On Saturday night I wrote about Adam Riley, 21, of Centerville who died at his college in South Carolina. Yesterday, I had to do it all over again.
As heartbreaking as Adam’s death was, what I covered yesterday ranks right up there as well. Shannon Thompson, a 16-year-old girl who attended Falmouth High School, was killed in a car wreck on Monday night. Falmouth is my town so I knew I was getting this story. When I woke up and saw a text message from my editors my stomach twisted into knots immediately. And it only got worse from there.
You see, Shannon turned out to be your All-American teenage kid. She was beautiful, a Straight-A student, a member of the Model United Nations, math team, played two instruments, was in the band and even mentored younger kids. She died in a car accident and while some accidents involve kids drinking or doing drugs, this was not the case.
Shannon was out with two of her friends when the car her friend was driving veered off the road and struck a telephone pole. She was killed instantly and police said it didn’t matter whether she was wearing her seat belt or not…she would’ve died anyways. Her friends walked away with minor injuries. The cause of the crash is still under investigation but it looks like speed and icy roads were the sole factors.
But when I picked up the police report, I cringed when I noticed the driver’s date of birth. Jan. 19, 1991. Yup…it was Dylan Butman’s 18th birthday they were all celebrating. I was immediately heartbroken for this poor kid because every year on his birthday for the rest of his life he’s going to have to deal with the death of his best friend. I wouldn’t wish that on anyone.
It was with a heavy heart and a lump already forming in my throat that i approached Shannon’s dad’s house yesterday. Yup…I went in person instead of calling. It’s much tougher that way but I feel like I owe them a face-to-face so that they know I’m sincere in wanting to write a nice article about their daughter. As I approached the door I briefly considered just turning tail and not bothering them, but my legs kept moving and I knocked. A woman answered and I explained my presence to her. A minute later I was invited inside.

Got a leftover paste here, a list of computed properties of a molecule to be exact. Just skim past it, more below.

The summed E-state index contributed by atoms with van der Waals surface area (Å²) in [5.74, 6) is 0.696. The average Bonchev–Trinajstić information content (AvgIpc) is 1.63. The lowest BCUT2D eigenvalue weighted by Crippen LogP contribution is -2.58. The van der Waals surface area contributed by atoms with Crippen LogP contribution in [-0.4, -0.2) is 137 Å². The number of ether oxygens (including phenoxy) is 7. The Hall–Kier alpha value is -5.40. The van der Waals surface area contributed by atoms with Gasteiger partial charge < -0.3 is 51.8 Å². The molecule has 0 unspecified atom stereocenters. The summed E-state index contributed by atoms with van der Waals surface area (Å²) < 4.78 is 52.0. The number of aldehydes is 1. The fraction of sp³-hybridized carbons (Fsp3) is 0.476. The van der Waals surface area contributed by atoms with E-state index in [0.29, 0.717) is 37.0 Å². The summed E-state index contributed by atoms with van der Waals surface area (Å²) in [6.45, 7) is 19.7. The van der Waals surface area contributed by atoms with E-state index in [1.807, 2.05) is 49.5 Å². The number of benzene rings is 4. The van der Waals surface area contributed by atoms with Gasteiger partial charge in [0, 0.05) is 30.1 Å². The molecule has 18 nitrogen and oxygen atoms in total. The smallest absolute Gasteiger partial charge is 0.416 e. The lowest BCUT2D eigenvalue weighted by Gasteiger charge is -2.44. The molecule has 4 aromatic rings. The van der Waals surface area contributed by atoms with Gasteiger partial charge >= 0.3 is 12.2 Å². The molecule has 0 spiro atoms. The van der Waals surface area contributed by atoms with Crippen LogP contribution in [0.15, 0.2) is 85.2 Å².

Kevin Thompson, Shannon’s dad, is a truly remarkable person. Less than 13 hours after discovering his daughter was dead, he graciously took time to explain to a total stranger what kind of a wonderful person his daughter was. But even more unbelievable to me, was the fact that just hours after Shannon died, you know what he did? He went straight to Dylan’s house and he told that young man he is not responsible for Shannon’s death. He said accidents happen and he forgave him on the spot. I was floored.
And somehow, the man ended up thanking me for coming. Thanking me, as if I did anything besides interrupt a grieving family. They must’ve all seem the apprehension in my face because one of Shannon’s relatives took one look at me and said “Must’ve been hard to knock on that door huh?” Can you imagine they just lost Shannon and yet they’re the ones comforting me?
It was more of the same at Shannon’s mom’s house. Same amount of grace and strength, and when I left their house friends and family were again assuring everything was OK and that I did a good job. I swear, I don’t think the ability for compassion toward others during times like these will ever be understood. At least not by me.
Here’s the article if you care to read it. I don’t think I can. That’s two kids dead in three days. Three sets of grieving parents. A whole high school band room full of kids who have never sustained that kind of a loss before. I can’t deal with anymore parents burying their kids right now. I’m on overload. I’m ready to put Will in a protective bubble and never let him leave the house at this point.
And I’m ready for a strong drink. Or two.